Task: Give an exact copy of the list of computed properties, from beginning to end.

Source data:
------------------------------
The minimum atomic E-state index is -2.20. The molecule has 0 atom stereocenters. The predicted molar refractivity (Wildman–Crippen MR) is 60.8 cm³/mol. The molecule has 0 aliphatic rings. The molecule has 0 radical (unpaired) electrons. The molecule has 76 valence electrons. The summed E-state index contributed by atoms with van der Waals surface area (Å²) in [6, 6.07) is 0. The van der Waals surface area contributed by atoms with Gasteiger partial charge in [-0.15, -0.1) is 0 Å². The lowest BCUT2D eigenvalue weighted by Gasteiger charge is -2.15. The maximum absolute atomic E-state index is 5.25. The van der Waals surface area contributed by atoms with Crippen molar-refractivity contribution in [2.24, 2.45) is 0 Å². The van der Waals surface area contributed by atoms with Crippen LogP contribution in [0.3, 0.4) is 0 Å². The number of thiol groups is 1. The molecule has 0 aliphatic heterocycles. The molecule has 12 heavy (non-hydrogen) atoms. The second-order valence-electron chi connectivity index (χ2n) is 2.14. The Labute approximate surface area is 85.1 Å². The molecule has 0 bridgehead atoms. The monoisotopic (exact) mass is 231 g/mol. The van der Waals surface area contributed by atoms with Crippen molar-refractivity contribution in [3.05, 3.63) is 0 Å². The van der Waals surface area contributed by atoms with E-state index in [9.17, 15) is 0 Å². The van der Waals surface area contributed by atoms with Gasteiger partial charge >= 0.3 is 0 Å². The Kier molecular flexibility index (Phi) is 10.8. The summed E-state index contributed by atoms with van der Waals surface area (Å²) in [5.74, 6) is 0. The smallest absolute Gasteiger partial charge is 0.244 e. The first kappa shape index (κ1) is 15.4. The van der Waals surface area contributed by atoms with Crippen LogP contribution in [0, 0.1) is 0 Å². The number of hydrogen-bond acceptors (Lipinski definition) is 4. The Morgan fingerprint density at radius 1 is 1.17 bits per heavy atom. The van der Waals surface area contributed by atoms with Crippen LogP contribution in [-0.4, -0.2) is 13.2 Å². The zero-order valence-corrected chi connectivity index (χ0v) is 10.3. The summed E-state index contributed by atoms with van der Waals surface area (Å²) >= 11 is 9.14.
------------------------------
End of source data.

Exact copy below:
The minimum atomic E-state index is -2.20. The molecule has 0 atom stereocenters. The predicted molar refractivity (Wildman–Crippen MR) is 60.8 cm³/mol. The molecule has 0 aliphatic rings. The molecule has 0 radical (unpaired) electrons. The molecule has 76 valence electrons. The summed E-state index contributed by atoms with van der Waals surface area (Å²) in [6, 6.07) is 0. The van der Waals surface area contributed by atoms with Gasteiger partial charge in [-0.15, -0.1) is 0 Å². The lowest BCUT2D eigenvalue weighted by Gasteiger charge is -2.15. The maximum absolute atomic E-state index is 5.25. The van der Waals surface area contributed by atoms with Crippen molar-refractivity contribution in [2.24, 2.45) is 0 Å². The van der Waals surface area contributed by atoms with Crippen LogP contribution in [0.3, 0.4) is 0 Å². The number of thiol groups is 1. The molecule has 0 aliphatic heterocycles. The molecule has 12 heavy (non-hydrogen) atoms. The second-order valence-electron chi connectivity index (χ2n) is 2.14. The Labute approximate surface area is 85.1 Å². The molecule has 0 bridgehead atoms. The monoisotopic (exact) mass is 231 g/mol. The van der Waals surface area contributed by atoms with Crippen molar-refractivity contribution in [3.05, 3.63) is 0 Å². The van der Waals surface area contributed by atoms with E-state index in [9.17, 15) is 0 Å². The van der Waals surface area contributed by atoms with Gasteiger partial charge >= 0.3 is 0 Å². The Kier molecular flexibility index (Phi) is 10.8. The summed E-state index contributed by atoms with van der Waals surface area (Å²) in [5.74, 6) is 0. The smallest absolute Gasteiger partial charge is 0.244 e. The first kappa shape index (κ1) is 15.4. The van der Waals surface area contributed by atoms with Crippen LogP contribution in [0, 0.1) is 0 Å². The number of hydrogen-bond acceptors (Lipinski definition) is 4. The Morgan fingerprint density at radius 1 is 1.17 bits per heavy atom. The van der Waals surface area contributed by atoms with Crippen LogP contribution in [-0.4, -0.2) is 13.2 Å². The zero-order valence-corrected chi connectivity index (χ0v) is 10.3. The summed E-state index contributed by atoms with van der Waals surface area (Å²) >= 11 is 9.14.